MARY LOUISE KELLY, HOST:
Many people's lives have been turned upside down by the coronavirus crisis, and many others want to help. But what is the best way to give in this uncertain time? To help with that question, I'm joined now by Stacy Palmer. She is editor of The Chronicle of Philanthropy.
Stacy Palmer, welcome.
STACY PALMER: Thank you for having me.
KELLY: So what would you tell someone who wants to help, wants to give money to help people, but has no idea where to start?
PALMER: It's very confusing right now, but people should give as generously as they can and not worry too much about what the right thing to do is because all giving is very necessary. There are lots of informal campaigns sprouting up. You can give money to a restaurant worker who might be laid off from work or do those kinds of things. But you can also give to the same charities that you give to all the time, the ones that you count on for services.
So a lot of people are encouraging folks to think about both things. Give, you know, a small gift to somebody who's in need, and give to the organizations in your community that really make a difference, groups like - that serve the homeless. All those kinds of organizations are doing amazing kinds of work, but we might not think about the fact that arts organizations are struggling at this time, educational groups. So there are lots of organizations in need.
KELLY: OK. So let's tick through what to do if you have an idea where you want to direct your money. You mentioned restaurant workers, for example. If I want to target my donations to people who've been laid off as a cook or a dishwasher or a waiter, where do I go? What do I do?
PALMER: You can probably look online and find some local efforts that are underway. And one of the things I think that's smart is if we all take care of each other in our own communities. That will make some sense.
KELLY: So think local. OK.
PALMER: So think local. Look at your United Way community foundations. Those organizations are rounding up information, and they're checking out to make sure that things are reputable. So that's always a good place to go just to see what's going on. There are lots of face groups, obviously, and Twitter and those kinds of things. So you can pay attention to those as well.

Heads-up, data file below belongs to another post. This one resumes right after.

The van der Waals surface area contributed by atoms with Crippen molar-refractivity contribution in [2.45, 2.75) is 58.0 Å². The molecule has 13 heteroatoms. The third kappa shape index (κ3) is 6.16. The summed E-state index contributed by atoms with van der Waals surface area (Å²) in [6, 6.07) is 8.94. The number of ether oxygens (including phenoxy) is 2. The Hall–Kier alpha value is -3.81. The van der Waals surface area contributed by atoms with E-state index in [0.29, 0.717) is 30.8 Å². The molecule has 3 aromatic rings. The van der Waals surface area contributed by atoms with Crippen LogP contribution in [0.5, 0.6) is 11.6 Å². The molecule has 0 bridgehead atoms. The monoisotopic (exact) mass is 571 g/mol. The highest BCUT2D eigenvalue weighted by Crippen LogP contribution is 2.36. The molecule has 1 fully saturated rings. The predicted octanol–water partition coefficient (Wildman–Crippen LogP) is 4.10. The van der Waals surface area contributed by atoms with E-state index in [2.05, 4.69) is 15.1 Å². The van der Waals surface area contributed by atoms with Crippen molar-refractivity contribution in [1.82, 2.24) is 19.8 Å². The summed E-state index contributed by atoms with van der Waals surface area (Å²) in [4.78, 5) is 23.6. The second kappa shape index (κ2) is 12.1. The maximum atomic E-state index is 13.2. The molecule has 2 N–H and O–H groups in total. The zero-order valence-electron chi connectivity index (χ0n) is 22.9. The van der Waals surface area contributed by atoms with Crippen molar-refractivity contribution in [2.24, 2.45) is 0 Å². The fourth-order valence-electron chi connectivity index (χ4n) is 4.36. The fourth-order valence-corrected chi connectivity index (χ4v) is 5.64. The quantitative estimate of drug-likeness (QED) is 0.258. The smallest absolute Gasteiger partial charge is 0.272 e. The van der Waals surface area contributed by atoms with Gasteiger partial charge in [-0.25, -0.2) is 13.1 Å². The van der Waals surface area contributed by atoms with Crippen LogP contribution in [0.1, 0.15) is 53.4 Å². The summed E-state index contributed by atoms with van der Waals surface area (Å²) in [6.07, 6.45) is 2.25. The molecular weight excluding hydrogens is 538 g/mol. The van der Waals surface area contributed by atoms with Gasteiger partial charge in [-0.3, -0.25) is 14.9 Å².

KELLY: To the point about making sure that where I'm giving is reputable - I mean, I've been looking around. You can find all kinds of GoFundMe pages, Facebook pages, as you mentioned, spreadsheets, listing Venmo accounts from people who say they've been laid off. But how do I know it's not a scam?
PALMER: That is the big question. And unfortunately in catastrophes like this, we often see a lot of scams crop up. So if you're really not sure if something looks a little fishy, just don't give that way. Give to a traditional organization that will help.
Many people have been trying to check out the people who are seeking help, you know, online one on one and also deciding that, you know, if I have 10- or $15 to spare, I'm just going to give it away and hope that it really does good. So sometimes we have to look out for the best instinct. But definitely, any pressure tactics, anything that looks fishy - don't give that way. Your money can be put to better use.
KELLY: And to throw a couple of other options at you, we're also hearing about kids at home who were used to getting free school lunches. They're not getting them now. We're obviously trying to help elderly people who are so isolated and at risk right now. Advice on if I want to give my money and make sure it gets to those people and gets there fast.
PALMER: Yeah. So there is an organization called No Kid Hungry that has an effort to make sure that no kid does go hungry. That is a collection of information. And Feeding America is a great place that has all the food banks, those kinds of things. So you can quickly tap into those and find local efforts.
KELLY: All right. Some great advice there for all of us trying to do what we can to help in these very, very unsettled times. That's Stacy Palmer, the editor of The Chronicle of Philanthropy.
Stacy Palmer, thank you.
PALMER: Thank you.
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